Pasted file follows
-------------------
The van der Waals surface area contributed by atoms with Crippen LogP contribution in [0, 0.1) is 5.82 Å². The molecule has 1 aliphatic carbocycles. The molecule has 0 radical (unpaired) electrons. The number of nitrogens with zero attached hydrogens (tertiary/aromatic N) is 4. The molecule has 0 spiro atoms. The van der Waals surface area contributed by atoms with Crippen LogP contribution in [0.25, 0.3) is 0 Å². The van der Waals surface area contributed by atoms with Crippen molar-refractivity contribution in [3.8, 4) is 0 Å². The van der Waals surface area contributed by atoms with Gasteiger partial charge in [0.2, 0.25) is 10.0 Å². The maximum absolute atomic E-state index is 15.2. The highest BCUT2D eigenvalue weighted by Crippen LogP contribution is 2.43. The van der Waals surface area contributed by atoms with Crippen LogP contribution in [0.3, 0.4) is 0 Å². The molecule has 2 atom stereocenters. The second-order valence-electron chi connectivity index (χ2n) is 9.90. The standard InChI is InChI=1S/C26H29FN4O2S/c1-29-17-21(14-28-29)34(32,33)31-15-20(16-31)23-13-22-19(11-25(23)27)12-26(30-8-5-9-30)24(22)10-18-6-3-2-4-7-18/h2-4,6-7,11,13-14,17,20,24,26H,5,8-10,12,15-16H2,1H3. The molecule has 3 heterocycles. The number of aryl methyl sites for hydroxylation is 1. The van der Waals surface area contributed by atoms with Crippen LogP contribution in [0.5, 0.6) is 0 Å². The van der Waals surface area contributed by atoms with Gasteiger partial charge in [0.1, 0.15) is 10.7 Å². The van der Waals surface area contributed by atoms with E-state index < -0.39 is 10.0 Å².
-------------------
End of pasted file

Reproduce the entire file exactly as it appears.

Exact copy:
The van der Waals surface area contributed by atoms with Crippen LogP contribution in [0, 0.1) is 5.82 Å². The molecule has 1 aliphatic carbocycles. The molecule has 0 radical (unpaired) electrons. The number of nitrogens with zero attached hydrogens (tertiary/aromatic N) is 4. The molecule has 0 spiro atoms. The van der Waals surface area contributed by atoms with Crippen LogP contribution in [0.25, 0.3) is 0 Å². The van der Waals surface area contributed by atoms with Crippen molar-refractivity contribution in [3.8, 4) is 0 Å². The van der Waals surface area contributed by atoms with Gasteiger partial charge in [0.2, 0.25) is 10.0 Å². The maximum absolute atomic E-state index is 15.2. The highest BCUT2D eigenvalue weighted by Crippen LogP contribution is 2.43. The van der Waals surface area contributed by atoms with Crippen LogP contribution in [0.3, 0.4) is 0 Å². The molecule has 2 atom stereocenters. The second-order valence-electron chi connectivity index (χ2n) is 9.90. The standard InChI is InChI=1S/C26H29FN4O2S/c1-29-17-21(14-28-29)34(32,33)31-15-20(16-31)23-13-22-19(11-25(23)27)12-26(30-8-5-9-30)24(22)10-18-6-3-2-4-7-18/h2-4,6-7,11,13-14,17,20,24,26H,5,8-10,12,15-16H2,1H3. The molecule has 3 heterocycles. The number of aryl methyl sites for hydroxylation is 1. The van der Waals surface area contributed by atoms with Crippen LogP contribution in [0.5, 0.6) is 0 Å². The van der Waals surface area contributed by atoms with Gasteiger partial charge in [0.1, 0.15) is 10.7 Å². The van der Waals surface area contributed by atoms with E-state index < -0.39 is 10.0 Å².